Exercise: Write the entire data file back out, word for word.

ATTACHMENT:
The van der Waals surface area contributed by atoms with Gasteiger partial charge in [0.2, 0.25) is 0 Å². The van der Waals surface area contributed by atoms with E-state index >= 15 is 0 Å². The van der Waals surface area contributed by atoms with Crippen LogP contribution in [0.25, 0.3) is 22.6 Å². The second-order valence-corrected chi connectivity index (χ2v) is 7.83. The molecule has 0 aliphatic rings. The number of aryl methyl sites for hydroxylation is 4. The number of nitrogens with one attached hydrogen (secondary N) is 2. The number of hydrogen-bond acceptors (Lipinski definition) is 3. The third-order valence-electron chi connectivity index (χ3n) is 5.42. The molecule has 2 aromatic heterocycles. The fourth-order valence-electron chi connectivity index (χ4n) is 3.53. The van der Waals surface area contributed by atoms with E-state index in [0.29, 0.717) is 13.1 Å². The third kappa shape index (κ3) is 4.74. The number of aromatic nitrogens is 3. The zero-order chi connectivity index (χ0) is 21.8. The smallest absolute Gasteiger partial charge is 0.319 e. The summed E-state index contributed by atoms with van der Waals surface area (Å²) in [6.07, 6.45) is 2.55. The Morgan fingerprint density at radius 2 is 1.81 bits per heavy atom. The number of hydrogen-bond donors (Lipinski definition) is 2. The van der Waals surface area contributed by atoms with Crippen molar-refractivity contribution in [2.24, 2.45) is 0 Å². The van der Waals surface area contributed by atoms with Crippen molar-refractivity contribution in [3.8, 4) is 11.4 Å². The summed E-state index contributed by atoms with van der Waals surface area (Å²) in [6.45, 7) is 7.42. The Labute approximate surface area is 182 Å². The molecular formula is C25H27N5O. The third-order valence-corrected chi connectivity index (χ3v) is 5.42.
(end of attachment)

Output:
The van der Waals surface area contributed by atoms with Gasteiger partial charge in [0.2, 0.25) is 0 Å². The van der Waals surface area contributed by atoms with E-state index >= 15 is 0 Å². The van der Waals surface area contributed by atoms with Crippen LogP contribution in [0.25, 0.3) is 22.6 Å². The second-order valence-corrected chi connectivity index (χ2v) is 7.83. The molecule has 0 aliphatic rings. The number of aryl methyl sites for hydroxylation is 4. The number of nitrogens with one attached hydrogen (secondary N) is 2. The number of hydrogen-bond acceptors (Lipinski definition) is 3. The third-order valence-electron chi connectivity index (χ3n) is 5.42. The molecule has 2 aromatic heterocycles. The fourth-order valence-electron chi connectivity index (χ4n) is 3.53. The van der Waals surface area contributed by atoms with E-state index in [0.29, 0.717) is 13.1 Å². The third kappa shape index (κ3) is 4.74. The number of aromatic nitrogens is 3. The zero-order chi connectivity index (χ0) is 21.8. The smallest absolute Gasteiger partial charge is 0.319 e. The summed E-state index contributed by atoms with van der Waals surface area (Å²) in [6.07, 6.45) is 2.55. The Morgan fingerprint density at radius 2 is 1.81 bits per heavy atom. The number of hydrogen-bond donors (Lipinski definition) is 2. The van der Waals surface area contributed by atoms with Crippen molar-refractivity contribution in [2.24, 2.45) is 0 Å². The van der Waals surface area contributed by atoms with Crippen molar-refractivity contribution in [3.8, 4) is 11.4 Å². The summed E-state index contributed by atoms with van der Waals surface area (Å²) in [6.45, 7) is 7.42. The Labute approximate surface area is 182 Å². The molecular formula is C25H27N5O. The third-order valence-corrected chi connectivity index (χ3v) is 5.42.